I will XXXXing make them pay for what they had done.

Low Kay Hwa

New Member
Hi all,

This is a very angry sentence. The character said it with emotions, and the XXXX is a vulgarity. In English, it is the F word... (it wasn't censored, the censored it myself)

I was wondering if there is any crude word in Latin as well? =D

Thanks in advance!

"I will XXXXing make them pay for what they had done."
 

Iohannes Aurum

Technicus Auxiliarius

Low Kay Hwa

New Member
That is interesting!

I like the word futxxxx

Can someone help me to translate the "I will XXXing make them pay for what they had done" , using the crude language as mentioned? If it's censored, I can PM you for the exact translation =)

Thanks!
 

Nikolaos

schmikolaos
Staff member
Does the linked article really help? I can't find any uses as vulgar intensifiers...

I don't think that we censor our Latin, so you don't need to worry about that.
 

scrabulista

Consul
Staff member
The rules we had discussed (this is not final and Nikolaos if these particular rules do not apply please point that out) were that vulgarities had to appear in context, in actual Latin literature (which could be problematic for Low Kay Hwa -- as you point out, they were not used as intensifiers, at least not in formal writing). LKH's other out would be they would have to carry a certain amount of wit.

LKH, this approach might or might not appeal to you:

et nunc ille Paris cum semiuiro comitatu, - Vergil, Aeneid, IV. 215
"And now that Paris with his semivirile company,"
This line is uttered by King Iarbas, referring to Aeneas. Aeneas isn't literally Paris, nor is Dido Helen, but Iarbas sees him as the guy who's stealing his girl.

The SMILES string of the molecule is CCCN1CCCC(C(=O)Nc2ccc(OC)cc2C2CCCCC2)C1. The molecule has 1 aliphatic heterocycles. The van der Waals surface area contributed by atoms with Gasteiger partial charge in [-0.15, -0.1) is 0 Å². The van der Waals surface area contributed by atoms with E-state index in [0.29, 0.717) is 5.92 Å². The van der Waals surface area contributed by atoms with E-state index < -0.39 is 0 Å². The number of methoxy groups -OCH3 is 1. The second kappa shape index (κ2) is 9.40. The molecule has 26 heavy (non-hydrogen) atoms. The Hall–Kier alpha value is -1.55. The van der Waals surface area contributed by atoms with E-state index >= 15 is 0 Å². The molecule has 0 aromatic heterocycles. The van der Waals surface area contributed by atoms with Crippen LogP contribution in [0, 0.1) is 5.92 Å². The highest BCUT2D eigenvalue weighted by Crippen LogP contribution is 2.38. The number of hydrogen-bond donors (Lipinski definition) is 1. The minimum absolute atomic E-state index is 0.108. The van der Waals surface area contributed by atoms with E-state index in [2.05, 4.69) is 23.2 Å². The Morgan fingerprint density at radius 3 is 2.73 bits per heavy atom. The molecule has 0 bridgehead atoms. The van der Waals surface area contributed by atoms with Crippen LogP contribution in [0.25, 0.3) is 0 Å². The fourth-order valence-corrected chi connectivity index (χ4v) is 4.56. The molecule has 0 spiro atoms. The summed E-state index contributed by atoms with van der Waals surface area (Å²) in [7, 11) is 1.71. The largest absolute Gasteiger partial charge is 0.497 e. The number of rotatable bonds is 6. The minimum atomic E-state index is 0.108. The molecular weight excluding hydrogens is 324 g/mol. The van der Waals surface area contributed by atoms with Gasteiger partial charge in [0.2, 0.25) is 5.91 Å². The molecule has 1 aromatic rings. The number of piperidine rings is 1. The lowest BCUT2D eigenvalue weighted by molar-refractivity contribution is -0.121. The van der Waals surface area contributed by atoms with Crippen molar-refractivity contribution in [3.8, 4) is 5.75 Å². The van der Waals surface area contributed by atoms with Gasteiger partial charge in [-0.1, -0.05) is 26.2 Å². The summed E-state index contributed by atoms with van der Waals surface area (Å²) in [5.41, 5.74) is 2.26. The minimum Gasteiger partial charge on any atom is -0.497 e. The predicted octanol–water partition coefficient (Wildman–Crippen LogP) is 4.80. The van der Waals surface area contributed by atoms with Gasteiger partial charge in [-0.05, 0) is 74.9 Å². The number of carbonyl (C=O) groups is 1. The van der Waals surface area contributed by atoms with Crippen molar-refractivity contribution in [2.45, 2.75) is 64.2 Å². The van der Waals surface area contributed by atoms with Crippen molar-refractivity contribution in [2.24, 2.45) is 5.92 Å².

You could say "I will make (those X's) pay for what they had done." Maybe tell us some background and someone can offer a disparaging classical reference. Then again, this approach might not satisfy you.
 

Low Kay Hwa

New Member
Hi,

I'm sorry, I'm pretty confused. The "XXXXing" in the sentence is an adverb modifying the entire verb phrase "make them pay for what they had done". I do understand that it might be slightly complicated to translate as the syntactic functions / forms is different in Latin.

This is an angry phrase from an angry character. Just like how a furious man would say things like "I'll bloody make you pay for your doings!"; the idea is akin to that.

In the story, the character is talking to his parents' graves. He claimed that he will make sure that those fellows who killed his parents will pay for their wrongdoings.

I'm fine with any translation that portrays anger with the same meaning. As long as the idea of the speech is there (modified with anger), it will be fine! Anyway, this is a sentence that will not be translated back to English in the story, as translation in the story will give the epiphany of the story away...
 

Nikolaos

schmikolaos
Staff member
Hmmm, this might have to be left for the experts. I don't know of any such intensifiers yet, but there have to be some out there.
 

Cinefactus

Censor
Staff member
I would have thought that the classical way of intensifying such an oath would be something like per Iovem, or mehercule

If you look at the Mediaeval period, although he uses such words as swyve, for intensifiers Chaucer uses blasphemy as crude intensifiers, eg for Goddes bones, by Goddes precious herte, and by his nayles, for Christes sweete tree. I seem to recall William I being reported as swearing in similar fashion.

Even in relatively modern literature such cursing as I can recall had religious references, sure as hell, damned well etc.

I am not sure when this trend for using the f word started, but it must have been quite recent.
 

Bitmap

Civis Illustris
Cinefactus dixit:
I would have thought that the classical way of intensifying such an oath would be something like per Iovem, or mehercule